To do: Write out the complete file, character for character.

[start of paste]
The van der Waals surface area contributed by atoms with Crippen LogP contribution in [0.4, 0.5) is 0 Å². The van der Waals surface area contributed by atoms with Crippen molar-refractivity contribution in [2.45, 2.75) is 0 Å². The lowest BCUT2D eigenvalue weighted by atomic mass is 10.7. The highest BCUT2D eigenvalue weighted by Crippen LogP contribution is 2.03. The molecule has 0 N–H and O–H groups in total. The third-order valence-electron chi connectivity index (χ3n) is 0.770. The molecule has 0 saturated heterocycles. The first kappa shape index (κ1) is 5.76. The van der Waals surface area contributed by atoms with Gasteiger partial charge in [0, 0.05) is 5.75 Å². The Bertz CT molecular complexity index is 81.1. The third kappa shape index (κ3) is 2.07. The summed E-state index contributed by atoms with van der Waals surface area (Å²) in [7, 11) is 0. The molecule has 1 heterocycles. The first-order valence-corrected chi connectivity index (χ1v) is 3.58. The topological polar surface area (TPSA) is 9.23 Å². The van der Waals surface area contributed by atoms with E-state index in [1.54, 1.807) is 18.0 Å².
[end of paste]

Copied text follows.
The van der Waals surface area contributed by atoms with Crippen LogP contribution in [0.4, 0.5) is 0 Å². The van der Waals surface area contributed by atoms with Crippen molar-refractivity contribution in [2.45, 2.75) is 0 Å². The lowest BCUT2D eigenvalue weighted by atomic mass is 10.7. The highest BCUT2D eigenvalue weighted by Crippen LogP contribution is 2.03. The molecule has 0 N–H and O–H groups in total. The third-order valence-electron chi connectivity index (χ3n) is 0.770. The molecule has 0 saturated heterocycles. The first kappa shape index (κ1) is 5.76. The van der Waals surface area contributed by atoms with Gasteiger partial charge in [0, 0.05) is 5.75 Å². The Bertz CT molecular complexity index is 81.1. The third kappa shape index (κ3) is 2.07. The summed E-state index contributed by atoms with van der Waals surface area (Å²) in [7, 11) is 0. The molecule has 1 heterocycles. The first-order valence-corrected chi connectivity index (χ1v) is 3.58. The topological polar surface area (TPSA) is 9.23 Å². The van der Waals surface area contributed by atoms with E-state index in [1.54, 1.807) is 18.0 Å².